PIGB: Changing narratives for better future

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…Stakeholders urge the president to expedite action on bill

By Douglas Jaro

Nigeria has lost huge investments in her oil sector largely because there is no policy direction and institutional framework to drive the oil industry to desired level. Apparently showing concern about the situation, the Emerald Energy Institute (EEI), University of Port Harcourt, had a Discourse on Petroleum Industry Governance Bill (PIGB).

Professor Omowumi Iledare, Director of EEI disclosed to participants and stakeholders who attended the Discourse titled, “Nigeria Petroleum Industry Reforms” that EEI is providing its accretion on what the government can do. According to him there is capacity and transparency gap as the country’s policy is not sustainable with ailing downstream and lack of open market structure. “For the sake of the future generation, we must not allow sentiment to overwhelm us but there is need to discuss the issue and come to an agreement keeping in perspective the maximization of society well-being beyond us.” Beyond sentiment, there is need to plan how the country’s oil sector will move forward, Iledare opined.

The Professor of Petroleum Economics revealed that PIGB is already on the president’s desk awaiting his assent. He stated further “In the governance bill, there is a clear role definition of who is in charge of policy and performance share. But at present, what the industry has is amorphous and no one is in charge.”

The University don was of the view that the overall objectives of the governance bill is to promote growth, sustain revenue to the government and finding a way to “reward effort instead of outcome.” He explained that for many years, the upstream licensing has been kept for too long and there will be a philosophy for operators to either ‘drill or drop’ so as to create level playing field for all.

According to Iledare, this is the first time in the history of PIB where there is committed ownership of the bill with readiness to pass it into law. There is so much confidence in the technical team with “the interest of the nation at heart.” The team is monitored by the National Assembly (NASS). He added that the governance bill addresses sustainability of the industry with effective license terms. Governance is required for good business; it will not personalize the management of economic resources but institutionalize it because institution has power.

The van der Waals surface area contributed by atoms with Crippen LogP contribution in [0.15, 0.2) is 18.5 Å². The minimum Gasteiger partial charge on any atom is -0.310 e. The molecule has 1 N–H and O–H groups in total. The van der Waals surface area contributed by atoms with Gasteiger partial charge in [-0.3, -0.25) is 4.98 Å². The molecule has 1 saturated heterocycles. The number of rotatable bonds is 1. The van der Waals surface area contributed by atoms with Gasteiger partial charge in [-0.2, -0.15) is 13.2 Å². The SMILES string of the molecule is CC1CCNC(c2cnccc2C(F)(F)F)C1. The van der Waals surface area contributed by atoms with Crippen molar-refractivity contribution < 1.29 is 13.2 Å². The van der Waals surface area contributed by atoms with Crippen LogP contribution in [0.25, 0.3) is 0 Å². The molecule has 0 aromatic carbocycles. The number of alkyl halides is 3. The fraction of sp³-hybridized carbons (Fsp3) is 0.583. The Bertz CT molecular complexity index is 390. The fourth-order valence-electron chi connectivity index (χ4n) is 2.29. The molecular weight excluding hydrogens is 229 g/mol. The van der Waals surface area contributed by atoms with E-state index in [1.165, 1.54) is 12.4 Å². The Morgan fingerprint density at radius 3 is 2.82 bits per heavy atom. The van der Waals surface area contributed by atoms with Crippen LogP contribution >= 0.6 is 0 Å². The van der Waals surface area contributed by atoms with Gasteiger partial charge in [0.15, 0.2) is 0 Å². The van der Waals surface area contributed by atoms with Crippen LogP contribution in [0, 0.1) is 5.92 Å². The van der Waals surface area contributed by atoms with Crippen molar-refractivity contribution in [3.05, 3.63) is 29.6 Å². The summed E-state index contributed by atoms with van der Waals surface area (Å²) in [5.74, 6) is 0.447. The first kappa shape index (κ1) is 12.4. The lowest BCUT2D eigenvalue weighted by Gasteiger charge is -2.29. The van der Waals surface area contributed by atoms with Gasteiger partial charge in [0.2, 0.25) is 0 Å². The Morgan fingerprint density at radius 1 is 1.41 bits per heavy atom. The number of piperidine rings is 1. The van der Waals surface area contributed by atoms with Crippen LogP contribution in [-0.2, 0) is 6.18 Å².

He emphasized that “If there is a bad governance as it is over the years with regards to institutions that manage the country’s oil and gas, all it has are: inefficiency, red tape, maladministration, corruption and secrecy. But, the new PIGB that is on the president’s desk awaiting assent reduces all issues and challenges. Everything is transparent and it gives room for rule of law, transparency, participation, accountability and sustainability.

The core objectives of the governance bill are to create efficient and effective governing institutions with clear and separate roles for the petroleum industry. It establishes a framework for the creation of commercially oriented and profit driven petroleum entities that ensure value addition and internationalization of the industry. There are provisions to ensure that if an operator defaults, he will be prosecuted.

Professor Iledare noted that the governance bill is not rigid for the country, it is written with the expectation that future generation will benefit from it. It is to guide the industry and the future of the country. The design principles of PIGB includes: clear separation of roles and distinct accountabilities. Also, it encompasses full coverage of the value chain; upstream, downstream and midstream. Iledare submitted that there is minimal interference. For instance, “If the Petroleum Commission decides to close a petroleum station, nobody will call any Commissioner, even the president will not be able to mediate.” He disclosed that Nigeria has subsidized risk and gas projects are subsidized from petroleum revenue, this has been put under control. PIGB does not give room for employment if there are no values added.